“Please love, I do not condemn you. I needed to point those things out. Most of all, I am dying to love you with all my heart,” Umunna added. “Love is weird. They say love is a choice, and I think that is true…but not always. Sometimes, you just can’t help yourself. My head asks me to walk away from you, and believe me, I have tried. On the other hand, my heart is glued to you. Try as I might to forget you, but my heart won’t stop loving you. If it were my choice, I would have walked away from you long ago, but you see, my heart is with you…always, Ifunanya. I have shed tears in the quiet corner of my room. I have sworn never to talk to you again…to move apartments so I would not see you again, but I couldn’t…because I just love you to death!” 

Umunna could hardly contain his overflowing emotions by now. Ifunanya managed to raise herself a bit. Umunna helped prop her up with a pillow. She wrapped her arms around him. It was the first time she ever hugged him. His heart was pounding like a British steam engine train shunting through the hinterlands between Enugu and Port Harcourt. His hands were shaking fiercely. He could hear the irrepressible quivering of his whole body as he held tightly onto her…clinging with his life. “I am sorry, Umunna,” she finally said. “It is okay…it is okay my dear.” “I…I am broken inside. Sometimes, I feel like I do not deserve you…your pure love. You will need to be gentle with me. I was shattered by how Emeka treated me.” “I will be as gentle with you as a mother is with her newborn baby, my love. I will carry your burdens and shield you from the sun. I will worship the air you breathe, Ifunanya.”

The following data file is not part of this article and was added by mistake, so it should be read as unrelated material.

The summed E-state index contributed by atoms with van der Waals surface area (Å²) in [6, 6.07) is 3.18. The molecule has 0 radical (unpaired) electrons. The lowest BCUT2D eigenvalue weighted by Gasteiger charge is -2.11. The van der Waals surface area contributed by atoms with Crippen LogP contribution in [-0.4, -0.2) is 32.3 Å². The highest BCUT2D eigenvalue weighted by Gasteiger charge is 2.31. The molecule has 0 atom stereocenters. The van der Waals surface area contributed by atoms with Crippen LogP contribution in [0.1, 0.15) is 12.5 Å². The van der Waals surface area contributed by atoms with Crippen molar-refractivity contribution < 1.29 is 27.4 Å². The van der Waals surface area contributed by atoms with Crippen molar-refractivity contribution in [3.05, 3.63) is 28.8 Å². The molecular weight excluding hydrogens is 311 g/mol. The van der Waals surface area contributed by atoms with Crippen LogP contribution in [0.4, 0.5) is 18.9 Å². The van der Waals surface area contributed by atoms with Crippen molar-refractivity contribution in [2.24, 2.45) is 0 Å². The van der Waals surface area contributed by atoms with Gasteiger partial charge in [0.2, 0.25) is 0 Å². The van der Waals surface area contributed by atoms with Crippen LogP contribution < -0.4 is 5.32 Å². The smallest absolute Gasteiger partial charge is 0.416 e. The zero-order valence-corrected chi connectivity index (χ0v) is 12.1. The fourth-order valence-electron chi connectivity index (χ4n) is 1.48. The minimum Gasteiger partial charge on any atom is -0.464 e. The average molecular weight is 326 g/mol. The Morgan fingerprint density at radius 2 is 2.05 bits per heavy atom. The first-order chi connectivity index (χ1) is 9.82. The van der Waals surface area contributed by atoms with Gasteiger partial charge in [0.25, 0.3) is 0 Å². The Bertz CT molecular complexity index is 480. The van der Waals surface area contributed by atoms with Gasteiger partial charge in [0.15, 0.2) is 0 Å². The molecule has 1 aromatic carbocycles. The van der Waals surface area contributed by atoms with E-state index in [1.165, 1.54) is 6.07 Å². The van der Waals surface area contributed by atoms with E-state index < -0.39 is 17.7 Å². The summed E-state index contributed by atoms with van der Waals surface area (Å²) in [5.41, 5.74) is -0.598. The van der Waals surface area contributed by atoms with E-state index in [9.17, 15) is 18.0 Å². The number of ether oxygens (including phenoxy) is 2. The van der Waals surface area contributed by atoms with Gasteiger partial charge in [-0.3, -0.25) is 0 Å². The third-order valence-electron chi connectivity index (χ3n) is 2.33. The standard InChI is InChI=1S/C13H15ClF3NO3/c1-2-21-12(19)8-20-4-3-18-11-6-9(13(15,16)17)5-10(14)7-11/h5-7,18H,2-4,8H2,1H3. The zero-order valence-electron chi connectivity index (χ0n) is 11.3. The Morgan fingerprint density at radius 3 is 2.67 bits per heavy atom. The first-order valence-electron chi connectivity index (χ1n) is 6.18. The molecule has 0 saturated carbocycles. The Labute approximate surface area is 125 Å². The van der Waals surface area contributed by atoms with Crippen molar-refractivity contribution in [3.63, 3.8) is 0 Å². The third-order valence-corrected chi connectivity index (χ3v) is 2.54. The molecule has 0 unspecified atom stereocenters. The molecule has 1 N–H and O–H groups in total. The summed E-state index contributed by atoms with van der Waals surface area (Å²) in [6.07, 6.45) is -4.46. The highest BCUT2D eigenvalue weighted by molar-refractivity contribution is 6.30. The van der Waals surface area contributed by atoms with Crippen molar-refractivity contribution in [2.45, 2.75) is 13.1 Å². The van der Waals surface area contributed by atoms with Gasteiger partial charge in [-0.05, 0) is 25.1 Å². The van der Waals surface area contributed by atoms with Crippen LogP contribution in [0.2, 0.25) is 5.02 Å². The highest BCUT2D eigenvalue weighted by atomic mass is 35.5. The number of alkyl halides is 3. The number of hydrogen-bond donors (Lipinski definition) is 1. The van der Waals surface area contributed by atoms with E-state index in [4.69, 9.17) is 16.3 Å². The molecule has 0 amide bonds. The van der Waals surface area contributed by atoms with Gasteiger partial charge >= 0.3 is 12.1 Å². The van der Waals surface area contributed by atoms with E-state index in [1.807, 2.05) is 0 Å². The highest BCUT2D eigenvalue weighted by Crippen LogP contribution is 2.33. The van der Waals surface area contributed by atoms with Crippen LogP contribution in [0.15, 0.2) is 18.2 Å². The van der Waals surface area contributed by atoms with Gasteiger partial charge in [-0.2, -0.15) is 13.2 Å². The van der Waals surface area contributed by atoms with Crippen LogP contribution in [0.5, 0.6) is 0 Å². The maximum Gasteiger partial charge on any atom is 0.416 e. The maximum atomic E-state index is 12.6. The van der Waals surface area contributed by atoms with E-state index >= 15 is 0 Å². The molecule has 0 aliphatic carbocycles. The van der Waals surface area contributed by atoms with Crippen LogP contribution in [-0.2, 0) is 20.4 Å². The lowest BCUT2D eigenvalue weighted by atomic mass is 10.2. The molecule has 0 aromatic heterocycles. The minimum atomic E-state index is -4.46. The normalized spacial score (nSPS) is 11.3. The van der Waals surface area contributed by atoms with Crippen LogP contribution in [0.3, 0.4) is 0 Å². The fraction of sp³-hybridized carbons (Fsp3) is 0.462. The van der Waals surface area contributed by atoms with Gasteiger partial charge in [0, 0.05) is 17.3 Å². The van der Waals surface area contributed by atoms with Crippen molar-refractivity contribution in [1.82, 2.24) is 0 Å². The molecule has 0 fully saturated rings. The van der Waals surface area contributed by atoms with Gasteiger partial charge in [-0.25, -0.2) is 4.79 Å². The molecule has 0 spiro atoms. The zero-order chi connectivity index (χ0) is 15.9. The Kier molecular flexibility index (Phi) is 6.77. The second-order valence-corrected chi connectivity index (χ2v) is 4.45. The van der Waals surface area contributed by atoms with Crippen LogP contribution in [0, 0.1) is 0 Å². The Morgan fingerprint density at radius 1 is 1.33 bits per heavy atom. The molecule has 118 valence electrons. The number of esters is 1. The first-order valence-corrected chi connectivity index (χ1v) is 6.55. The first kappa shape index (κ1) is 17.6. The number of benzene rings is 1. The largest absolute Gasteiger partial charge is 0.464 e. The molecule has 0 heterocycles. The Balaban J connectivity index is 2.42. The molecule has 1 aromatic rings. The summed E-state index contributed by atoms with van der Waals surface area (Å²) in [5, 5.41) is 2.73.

Story continues...


Written by:
Victor Chinoo 

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LIGHTHOUSE - Episode 7
Nigeria's Leading Fictional Story Blog - Wrap, Juju, Love, Egyptian Kingdom, British Steam Engine, I still love you, gun, girl An African Literary Blog